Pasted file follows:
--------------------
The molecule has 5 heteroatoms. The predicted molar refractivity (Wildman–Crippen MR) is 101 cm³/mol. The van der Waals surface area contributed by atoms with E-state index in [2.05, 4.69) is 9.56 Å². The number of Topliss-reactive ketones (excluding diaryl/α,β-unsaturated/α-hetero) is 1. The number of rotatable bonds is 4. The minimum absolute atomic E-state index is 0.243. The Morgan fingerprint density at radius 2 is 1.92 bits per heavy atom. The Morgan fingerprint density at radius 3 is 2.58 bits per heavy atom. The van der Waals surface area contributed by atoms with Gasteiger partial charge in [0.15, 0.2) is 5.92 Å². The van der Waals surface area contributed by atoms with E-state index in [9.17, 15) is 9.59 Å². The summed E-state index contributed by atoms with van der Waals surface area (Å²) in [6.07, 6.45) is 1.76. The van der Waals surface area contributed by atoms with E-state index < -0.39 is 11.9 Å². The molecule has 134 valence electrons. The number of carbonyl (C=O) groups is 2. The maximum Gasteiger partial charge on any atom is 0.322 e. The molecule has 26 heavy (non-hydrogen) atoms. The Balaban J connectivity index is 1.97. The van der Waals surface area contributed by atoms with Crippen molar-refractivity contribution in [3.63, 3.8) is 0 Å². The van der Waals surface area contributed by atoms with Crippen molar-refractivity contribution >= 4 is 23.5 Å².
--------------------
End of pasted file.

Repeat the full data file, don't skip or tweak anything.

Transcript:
The molecule has 5 heteroatoms. The predicted molar refractivity (Wildman–Crippen MR) is 101 cm³/mol. The van der Waals surface area contributed by atoms with E-state index in [2.05, 4.69) is 9.56 Å². The number of Topliss-reactive ketones (excluding diaryl/α,β-unsaturated/α-hetero) is 1. The number of rotatable bonds is 4. The minimum absolute atomic E-state index is 0.243. The Morgan fingerprint density at radius 2 is 1.92 bits per heavy atom. The Morgan fingerprint density at radius 3 is 2.58 bits per heavy atom. The van der Waals surface area contributed by atoms with Gasteiger partial charge in [0.15, 0.2) is 5.92 Å². The van der Waals surface area contributed by atoms with E-state index in [9.17, 15) is 9.59 Å². The summed E-state index contributed by atoms with van der Waals surface area (Å²) in [6.07, 6.45) is 1.76. The van der Waals surface area contributed by atoms with E-state index < -0.39 is 11.9 Å². The molecule has 134 valence electrons. The number of carbonyl (C=O) groups is 2. The maximum Gasteiger partial charge on any atom is 0.322 e. The molecule has 26 heavy (non-hydrogen) atoms. The Balaban J connectivity index is 1.97. The van der Waals surface area contributed by atoms with Crippen molar-refractivity contribution in [3.63, 3.8) is 0 Å². The van der Waals surface area contributed by atoms with Crippen molar-refractivity contribution >= 4 is 23.5 Å².